Yesterday I finally viewed the photos of Caitlyn Jenner—a 65-year-old bionic what? We have no word for her in our country except transgender. She claims she is a woman and her outer features are female and beyond the dreams of almost any other 65-year-old woman in the world. She sports the best body that money could buy and a life of pure athleticism could have developed. Everything has been transformed into the most beautiful appurtenances available, bought with a physical and psychological pain that perhaps rivals the growing pains of the typical adolescence. Anatomy isn’t destiny, nor is it physical identity. Caitlyn is, she says, a woman with a penis.
In Thailand she wouldn’t call herself a woman. She’d be one of the third gender, and culturally acknowledged to be that. In the West she has to choose one of two or use “trans” to define herself. In Thailand she would be katoey. How narrow and how revealing our English vocabulary is.
The same criticisms that Nora Ephron laid against James/Jan Morris are cropping up against Bruce/Caitlyn, who seems to look at the state of being female as a perpetual slumber party with the girls and the life-long right to wear nail polish. Morris became a gushing, twee version of Miss Marple in her early interviews but snapped out of it to become a respected writer once again. Maybe it’s the barrage of hormones that turns newly-minted femmes into teenage girls, blithering about hair, make-up, guys? God knows we all go through that stage, even if some of us are smart enough to keep it to ourselves.
And exactly what does Caitlyn mean when she claims her brain is much more female than male? As one of the world’s leading athletic competitors, does she believe that urge to compete and excel is part of her female brain or is that a compensating physical trait developed because she was denied the joys of shopping? I hope she explains because a lot of her fellow-females would like to know about that brain concept, as Elinor Burkett trenchantly inquired in last week’s Sunday NYT.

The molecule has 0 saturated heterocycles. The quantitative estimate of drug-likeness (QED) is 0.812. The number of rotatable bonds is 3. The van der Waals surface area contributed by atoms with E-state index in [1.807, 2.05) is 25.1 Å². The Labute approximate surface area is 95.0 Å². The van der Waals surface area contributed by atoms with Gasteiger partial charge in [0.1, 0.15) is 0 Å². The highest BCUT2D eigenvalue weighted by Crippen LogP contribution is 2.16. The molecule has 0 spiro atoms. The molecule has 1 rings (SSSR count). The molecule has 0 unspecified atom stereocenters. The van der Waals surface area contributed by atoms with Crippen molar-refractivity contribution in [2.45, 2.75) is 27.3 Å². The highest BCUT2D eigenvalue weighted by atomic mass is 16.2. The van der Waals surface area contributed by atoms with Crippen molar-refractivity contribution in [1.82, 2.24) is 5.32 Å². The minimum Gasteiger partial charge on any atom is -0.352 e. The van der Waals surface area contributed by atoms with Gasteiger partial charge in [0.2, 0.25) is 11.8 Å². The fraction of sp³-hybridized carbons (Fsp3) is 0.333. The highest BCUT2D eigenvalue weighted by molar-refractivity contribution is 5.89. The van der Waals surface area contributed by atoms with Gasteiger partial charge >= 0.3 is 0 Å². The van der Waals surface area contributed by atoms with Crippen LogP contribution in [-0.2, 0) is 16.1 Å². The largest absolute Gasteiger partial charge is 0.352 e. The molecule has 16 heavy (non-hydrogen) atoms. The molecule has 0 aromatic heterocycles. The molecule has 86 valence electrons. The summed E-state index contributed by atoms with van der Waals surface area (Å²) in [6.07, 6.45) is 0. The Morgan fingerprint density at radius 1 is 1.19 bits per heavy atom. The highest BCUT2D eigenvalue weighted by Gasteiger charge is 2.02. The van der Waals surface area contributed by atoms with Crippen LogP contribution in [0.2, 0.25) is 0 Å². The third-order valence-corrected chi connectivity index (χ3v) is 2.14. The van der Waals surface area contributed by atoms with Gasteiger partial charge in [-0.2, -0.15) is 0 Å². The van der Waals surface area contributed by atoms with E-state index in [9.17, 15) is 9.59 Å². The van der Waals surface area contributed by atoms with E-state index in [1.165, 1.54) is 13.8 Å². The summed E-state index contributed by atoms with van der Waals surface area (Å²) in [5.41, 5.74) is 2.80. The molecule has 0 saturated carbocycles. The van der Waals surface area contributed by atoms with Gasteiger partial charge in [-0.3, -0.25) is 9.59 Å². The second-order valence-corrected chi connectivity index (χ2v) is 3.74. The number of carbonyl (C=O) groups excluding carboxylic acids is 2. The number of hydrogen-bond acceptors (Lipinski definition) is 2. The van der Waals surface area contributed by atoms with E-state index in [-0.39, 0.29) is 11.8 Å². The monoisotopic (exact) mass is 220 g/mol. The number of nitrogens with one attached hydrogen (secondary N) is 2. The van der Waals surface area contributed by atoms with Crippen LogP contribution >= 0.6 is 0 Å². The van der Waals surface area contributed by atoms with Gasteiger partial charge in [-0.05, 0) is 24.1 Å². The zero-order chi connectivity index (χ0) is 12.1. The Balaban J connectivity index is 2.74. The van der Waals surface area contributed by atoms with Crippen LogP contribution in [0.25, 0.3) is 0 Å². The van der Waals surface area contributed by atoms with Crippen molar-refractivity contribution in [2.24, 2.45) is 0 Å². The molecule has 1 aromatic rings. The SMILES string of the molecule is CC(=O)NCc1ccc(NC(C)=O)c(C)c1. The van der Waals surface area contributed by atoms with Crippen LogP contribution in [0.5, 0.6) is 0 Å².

Burkett seems most annoyed that men are now co-opting the reality of being a woman. “Their truth is not my truth. Their female identities are not my female identity.” Well, no, it isn’t and they aren’t. But they are another sort of female, who in our narrow culture have endured the indignities of being scorned as “effeminate,” “faggot,” and “sick” if they let their female identities slip into the open. That’s a rough road to travel by yourself, as katoey in the West do.
Why can’t we acknowledge that there are more than two forms of gender? And that if brains are shaped by environmental experience, that the experiences of a katoey sculpt a brain that is different, separate but equal, to that of a female and male who grew up in the same culture?
“I was born in the wrong body” isn’t a cop-out, as Birkett suggests. Amy Bloom’s small and insightful book on gender, Normal, proves that. For some, being “born female or male” is the result of a rapid decision made by a doctor who, faced with an infant’s ambiguous genitals, wasn’t really sure. Where are hormones produced and when do they first begin to manifest themselves in a growing body? Children in Thai villages often announce their gender when they are far too young to know about Nong Toom, the katoey boxer, or other social influences. How do they come to that knowledge?
The rage Birkett displays against the vocabulary—of transgenders rejecting the term vagina or even woman—is absurd. “Binary views of male and female” haven’t been smashed at all by Birkett and others as long as society continues to define people solely as male and female. “Gender neutrality” isn’t what’s needed here—gender expansion is. Two is obviously not enough.